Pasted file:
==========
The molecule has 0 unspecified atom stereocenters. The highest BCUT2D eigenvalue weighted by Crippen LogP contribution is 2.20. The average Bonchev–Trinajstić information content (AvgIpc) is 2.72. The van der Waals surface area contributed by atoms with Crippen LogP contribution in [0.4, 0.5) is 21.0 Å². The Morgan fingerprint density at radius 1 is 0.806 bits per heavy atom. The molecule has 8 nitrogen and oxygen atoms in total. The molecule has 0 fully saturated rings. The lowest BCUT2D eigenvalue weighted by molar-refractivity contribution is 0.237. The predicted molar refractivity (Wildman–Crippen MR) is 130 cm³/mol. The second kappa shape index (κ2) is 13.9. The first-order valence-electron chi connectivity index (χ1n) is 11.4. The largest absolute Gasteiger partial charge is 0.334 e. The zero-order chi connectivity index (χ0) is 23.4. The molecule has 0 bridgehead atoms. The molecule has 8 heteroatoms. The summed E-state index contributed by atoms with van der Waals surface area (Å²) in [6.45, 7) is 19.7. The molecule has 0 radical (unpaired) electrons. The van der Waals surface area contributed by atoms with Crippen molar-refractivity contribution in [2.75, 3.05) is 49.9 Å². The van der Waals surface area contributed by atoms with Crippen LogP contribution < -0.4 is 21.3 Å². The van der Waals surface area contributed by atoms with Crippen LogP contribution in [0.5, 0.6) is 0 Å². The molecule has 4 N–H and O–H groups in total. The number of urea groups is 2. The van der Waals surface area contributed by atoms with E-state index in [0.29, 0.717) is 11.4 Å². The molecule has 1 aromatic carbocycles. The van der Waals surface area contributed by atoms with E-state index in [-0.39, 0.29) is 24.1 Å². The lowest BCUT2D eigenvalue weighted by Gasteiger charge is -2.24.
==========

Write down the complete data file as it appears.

The molecule has 0 unspecified atom stereocenters. The highest BCUT2D eigenvalue weighted by Crippen LogP contribution is 2.20. The average Bonchev–Trinajstić information content (AvgIpc) is 2.72. The van der Waals surface area contributed by atoms with Crippen LogP contribution in [0.4, 0.5) is 21.0 Å². The Morgan fingerprint density at radius 1 is 0.806 bits per heavy atom. The molecule has 8 nitrogen and oxygen atoms in total. The molecule has 0 fully saturated rings. The lowest BCUT2D eigenvalue weighted by molar-refractivity contribution is 0.237. The predicted molar refractivity (Wildman–Crippen MR) is 130 cm³/mol. The second kappa shape index (κ2) is 13.9. The first-order valence-electron chi connectivity index (χ1n) is 11.4. The largest absolute Gasteiger partial charge is 0.334 e. The zero-order chi connectivity index (χ0) is 23.4. The molecule has 0 bridgehead atoms. The molecule has 8 heteroatoms. The summed E-state index contributed by atoms with van der Waals surface area (Å²) in [6.45, 7) is 19.7. The molecule has 0 radical (unpaired) electrons. The van der Waals surface area contributed by atoms with Crippen molar-refractivity contribution in [2.75, 3.05) is 49.9 Å². The van der Waals surface area contributed by atoms with Crippen LogP contribution < -0.4 is 21.3 Å². The van der Waals surface area contributed by atoms with Crippen LogP contribution in [0.5, 0.6) is 0 Å². The molecule has 4 N–H and O–H groups in total. The number of urea groups is 2. The van der Waals surface area contributed by atoms with E-state index in [0.29, 0.717) is 11.4 Å². The molecule has 1 aromatic carbocycles. The van der Waals surface area contributed by atoms with E-state index in [-0.39, 0.29) is 24.1 Å². The lowest BCUT2D eigenvalue weighted by Gasteiger charge is -2.24.